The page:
A will is a legal document that states your final wishes in the event of death or incapacity. It allows you to name an executor (the person in charge of your estate) to carry out your final wishes, heirs to receive assets from your estate, and a guardian for any minor children you may have.
A trust goes one step further. It helps you to have more control of your estate. Your assets are put into the trust and managed by the trustee on behalf of the beneficiaries, according to the terms you put in the trust document.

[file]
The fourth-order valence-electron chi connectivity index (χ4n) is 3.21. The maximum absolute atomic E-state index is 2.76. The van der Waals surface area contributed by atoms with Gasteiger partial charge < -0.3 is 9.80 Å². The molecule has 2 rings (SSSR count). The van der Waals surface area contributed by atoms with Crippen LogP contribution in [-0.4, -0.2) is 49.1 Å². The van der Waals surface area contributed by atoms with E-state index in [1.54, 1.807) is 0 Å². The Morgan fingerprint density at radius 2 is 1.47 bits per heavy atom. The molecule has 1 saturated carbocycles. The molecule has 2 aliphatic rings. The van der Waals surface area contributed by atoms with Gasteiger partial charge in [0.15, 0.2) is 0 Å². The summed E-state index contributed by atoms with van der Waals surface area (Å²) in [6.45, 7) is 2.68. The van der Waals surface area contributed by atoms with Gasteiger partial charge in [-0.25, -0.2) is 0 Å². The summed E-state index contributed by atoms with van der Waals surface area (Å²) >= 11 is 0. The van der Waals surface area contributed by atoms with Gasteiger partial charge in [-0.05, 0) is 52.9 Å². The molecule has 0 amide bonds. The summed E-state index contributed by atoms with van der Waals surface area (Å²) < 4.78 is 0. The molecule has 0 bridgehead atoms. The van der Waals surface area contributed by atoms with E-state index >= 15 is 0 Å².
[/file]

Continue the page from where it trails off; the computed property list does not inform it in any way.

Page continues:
The biggest difference between a will and a trust is probate avoidance. Most people do not need a trust despite what you may read on the internet or hear from friends and family. However, in certain situations, (for example, if you own assets above state and/or federal exemption limits) a trust is a useful estate planning tool as it can minimize estate taxes. There are other situations where trusts are preferred. I am happy to discuss your unique situation to determine which estate planning tools will work best for you and your family.
If you would like a more detailed explanation to help with your particular situation, we can setup a free 30 minute phone consultation. Please call (443) 244-3216 or click here to setup an appointment